One quick look at my yard is all it takes to conclude that I am not a lawn fanatic. As long as it’s green I don’t really care if much of the color is provided by weeds. I’d rather spend my time on the flowers and vegetables than on cultivating a carpet of clover-free grass.
So you might wonder why I’ve spent time each morning and evening for the last week scanning my yard for the telltale seed heads of the dandelion, trying to catch them before they open into a full sphere when the individual seeds will catch the slightest breeze.
It began on a whim, when I recalled a scene many years ago of my elderly neighbor picking dandelions along the street across from her house. She told me that picking the seeds would stop them from flying across the street to her lawn.
If I could stop the seeds from spreading, I wondered, could I slow the proliferation of dandelions in the yard? I know that trying to dig up dandelions is an exercise in futility, and I’m totally opposed to using toxic chemicals that run off and pollute the Sound. But could I make my lawn a little less weedy and still be kind to the environment?
At first, I’d just pick the nascent seed heads in the morning, when I came back from the gym and walked around the yard to determine what I would do after the dew dried and it warmed up a bit. Then I realized the dandelions that had not even a hint of a seed head the day before had already dispersed their seeds by the following day.
So I began the twice daily routine — and I decided to research the lifecycle of dandelions to find out why the seeds seemed to develop overnight.
At the “Ask a Biologist” website I learned I wasn’t crazy thinking that the dandelions were trying my patience by their seemingly overnight development. As a man from England wrote:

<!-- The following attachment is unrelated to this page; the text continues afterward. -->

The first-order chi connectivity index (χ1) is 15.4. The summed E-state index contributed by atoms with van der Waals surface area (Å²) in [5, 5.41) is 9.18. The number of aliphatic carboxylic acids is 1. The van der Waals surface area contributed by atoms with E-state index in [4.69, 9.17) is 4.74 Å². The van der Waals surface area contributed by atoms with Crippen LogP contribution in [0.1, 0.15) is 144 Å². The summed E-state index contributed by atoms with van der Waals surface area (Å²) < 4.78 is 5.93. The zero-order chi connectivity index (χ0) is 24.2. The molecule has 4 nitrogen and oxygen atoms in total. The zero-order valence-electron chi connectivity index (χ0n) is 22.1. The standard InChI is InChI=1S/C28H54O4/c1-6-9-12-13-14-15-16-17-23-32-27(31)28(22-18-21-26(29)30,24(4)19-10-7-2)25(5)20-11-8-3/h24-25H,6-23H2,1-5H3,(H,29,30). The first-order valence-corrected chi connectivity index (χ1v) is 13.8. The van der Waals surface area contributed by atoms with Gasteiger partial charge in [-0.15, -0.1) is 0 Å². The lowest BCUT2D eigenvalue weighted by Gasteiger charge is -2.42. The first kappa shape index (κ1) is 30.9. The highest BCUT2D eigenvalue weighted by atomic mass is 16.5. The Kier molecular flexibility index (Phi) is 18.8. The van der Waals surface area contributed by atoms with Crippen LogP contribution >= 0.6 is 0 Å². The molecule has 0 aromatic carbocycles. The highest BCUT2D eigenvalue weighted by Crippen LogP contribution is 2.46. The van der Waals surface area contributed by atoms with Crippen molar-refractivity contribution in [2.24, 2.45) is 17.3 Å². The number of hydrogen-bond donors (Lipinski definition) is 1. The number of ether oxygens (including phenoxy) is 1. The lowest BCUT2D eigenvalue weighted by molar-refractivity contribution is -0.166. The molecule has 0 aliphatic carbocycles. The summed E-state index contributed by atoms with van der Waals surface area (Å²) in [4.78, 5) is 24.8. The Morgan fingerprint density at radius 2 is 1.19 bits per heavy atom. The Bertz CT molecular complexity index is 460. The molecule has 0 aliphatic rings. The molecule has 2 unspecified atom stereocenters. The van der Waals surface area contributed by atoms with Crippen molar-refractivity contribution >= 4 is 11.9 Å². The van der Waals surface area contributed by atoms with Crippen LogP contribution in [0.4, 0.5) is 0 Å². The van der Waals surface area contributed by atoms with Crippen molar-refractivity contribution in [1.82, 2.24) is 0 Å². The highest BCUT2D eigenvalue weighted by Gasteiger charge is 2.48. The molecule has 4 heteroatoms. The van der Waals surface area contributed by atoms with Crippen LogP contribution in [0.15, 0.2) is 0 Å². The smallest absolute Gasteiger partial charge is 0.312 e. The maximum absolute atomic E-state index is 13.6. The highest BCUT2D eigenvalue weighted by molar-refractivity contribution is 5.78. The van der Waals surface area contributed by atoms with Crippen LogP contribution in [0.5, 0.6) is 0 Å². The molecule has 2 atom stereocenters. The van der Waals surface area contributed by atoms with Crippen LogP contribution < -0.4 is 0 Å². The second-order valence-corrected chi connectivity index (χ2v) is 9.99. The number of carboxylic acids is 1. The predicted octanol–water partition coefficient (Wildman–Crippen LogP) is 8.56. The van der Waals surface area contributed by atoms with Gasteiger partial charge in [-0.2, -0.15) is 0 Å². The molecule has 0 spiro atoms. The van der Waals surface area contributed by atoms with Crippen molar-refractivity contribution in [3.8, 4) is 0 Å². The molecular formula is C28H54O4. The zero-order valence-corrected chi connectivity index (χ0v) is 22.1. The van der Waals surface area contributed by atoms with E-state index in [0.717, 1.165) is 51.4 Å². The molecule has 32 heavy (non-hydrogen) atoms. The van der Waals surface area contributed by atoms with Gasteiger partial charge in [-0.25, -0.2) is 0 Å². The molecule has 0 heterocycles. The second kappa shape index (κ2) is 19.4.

Dandelions close at night, and like all plants they may not obtain energy during the day, but they are busy using up stored energy. It seems likely that the final stages before the “clock” emerges will take place while the flower is closed… then it will open when the sun is strong enough to dry the papus (thus opening each parachute) and the seeds can disperse. This reliance on the sun means that the flower will stay shut on rainy days when the seeds would be less likely to disperse.
In other words, these are pretty smart plants.
David Beaulieu, who writes the About.com guide to landscaping, suggests that at a minimum we should tolerate dandelions and their attractive yellow flowers. And a more radical approach, he suggests, is to “eat your weed problems away.” After all, all the parts of the dandelion are edible, according to Mr. Bealieu.
The roots, he writes, can be roasted as a coffee-substitute. Dandelion greens can be boiled like spinach, or used as salad greens with a bite. And the flowers, as fans of Ray Bradbury will remember, can be made into wine.
Sounds interesting, but not an approach I’m going to follow. Think I’ll just keep picking the seeds as they pop up and seeing the bright yellow spots on the lawn as a bit of sunshine.
This article first appeared on Emily Grotta’s blog, Larchmont Musings.